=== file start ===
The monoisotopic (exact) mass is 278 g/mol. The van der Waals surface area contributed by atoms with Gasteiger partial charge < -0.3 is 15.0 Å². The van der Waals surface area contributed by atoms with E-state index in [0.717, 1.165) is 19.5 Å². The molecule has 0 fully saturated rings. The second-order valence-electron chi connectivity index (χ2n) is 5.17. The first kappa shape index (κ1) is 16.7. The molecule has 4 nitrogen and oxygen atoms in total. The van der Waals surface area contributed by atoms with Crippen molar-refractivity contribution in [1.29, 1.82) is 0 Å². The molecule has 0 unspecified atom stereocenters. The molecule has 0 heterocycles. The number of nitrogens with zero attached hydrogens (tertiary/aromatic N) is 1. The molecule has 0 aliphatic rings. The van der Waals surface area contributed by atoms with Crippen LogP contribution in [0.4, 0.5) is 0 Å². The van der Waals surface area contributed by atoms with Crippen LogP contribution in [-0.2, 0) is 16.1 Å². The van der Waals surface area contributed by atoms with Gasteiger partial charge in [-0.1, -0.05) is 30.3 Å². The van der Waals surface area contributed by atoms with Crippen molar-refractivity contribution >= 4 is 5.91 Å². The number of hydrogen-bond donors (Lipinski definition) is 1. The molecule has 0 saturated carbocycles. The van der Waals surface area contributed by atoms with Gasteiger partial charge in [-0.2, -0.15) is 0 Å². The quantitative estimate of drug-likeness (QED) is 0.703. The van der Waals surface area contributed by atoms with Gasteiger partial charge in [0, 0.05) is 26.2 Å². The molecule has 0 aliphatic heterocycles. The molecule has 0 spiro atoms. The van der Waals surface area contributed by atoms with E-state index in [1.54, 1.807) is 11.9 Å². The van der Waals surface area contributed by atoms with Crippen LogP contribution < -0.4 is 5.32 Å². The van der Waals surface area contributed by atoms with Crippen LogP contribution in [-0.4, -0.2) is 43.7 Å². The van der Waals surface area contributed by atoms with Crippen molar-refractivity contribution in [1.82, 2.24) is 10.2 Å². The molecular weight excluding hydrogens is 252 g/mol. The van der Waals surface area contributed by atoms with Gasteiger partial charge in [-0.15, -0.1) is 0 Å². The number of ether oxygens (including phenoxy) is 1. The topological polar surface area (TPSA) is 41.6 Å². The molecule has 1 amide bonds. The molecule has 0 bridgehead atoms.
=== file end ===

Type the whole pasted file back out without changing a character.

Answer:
The monoisotopic (exact) mass is 278 g/mol. The van der Waals surface area contributed by atoms with Gasteiger partial charge < -0.3 is 15.0 Å². The van der Waals surface area contributed by atoms with E-state index in [0.717, 1.165) is 19.5 Å². The molecule has 0 fully saturated rings. The second-order valence-electron chi connectivity index (χ2n) is 5.17. The first kappa shape index (κ1) is 16.7. The molecule has 4 nitrogen and oxygen atoms in total. The van der Waals surface area contributed by atoms with Crippen molar-refractivity contribution in [1.29, 1.82) is 0 Å². The molecule has 0 unspecified atom stereocenters. The molecule has 0 heterocycles. The number of nitrogens with zero attached hydrogens (tertiary/aromatic N) is 1. The molecule has 0 aliphatic rings. The van der Waals surface area contributed by atoms with Crippen LogP contribution in [0.4, 0.5) is 0 Å². The van der Waals surface area contributed by atoms with Crippen LogP contribution in [-0.2, 0) is 16.1 Å². The van der Waals surface area contributed by atoms with Gasteiger partial charge in [-0.1, -0.05) is 30.3 Å². The van der Waals surface area contributed by atoms with Crippen molar-refractivity contribution >= 4 is 5.91 Å². The number of hydrogen-bond donors (Lipinski definition) is 1. The molecule has 0 saturated carbocycles. The van der Waals surface area contributed by atoms with Gasteiger partial charge in [-0.2, -0.15) is 0 Å². The quantitative estimate of drug-likeness (QED) is 0.703. The van der Waals surface area contributed by atoms with Gasteiger partial charge in [0, 0.05) is 26.2 Å². The molecule has 0 aliphatic heterocycles. The molecule has 0 spiro atoms. The van der Waals surface area contributed by atoms with E-state index in [1.54, 1.807) is 11.9 Å². The van der Waals surface area contributed by atoms with Crippen LogP contribution < -0.4 is 5.32 Å². The van der Waals surface area contributed by atoms with Crippen LogP contribution in [-0.4, -0.2) is 43.7 Å². The van der Waals surface area contributed by atoms with Crippen molar-refractivity contribution in [1.82, 2.24) is 10.2 Å². The molecular weight excluding hydrogens is 252 g/mol. The van der Waals surface area contributed by atoms with Gasteiger partial charge in [-0.15, -0.1) is 0 Å². The number of ether oxygens (including phenoxy) is 1. The topological polar surface area (TPSA) is 41.6 Å². The molecule has 1 amide bonds. The molecule has 0 bridgehead atoms.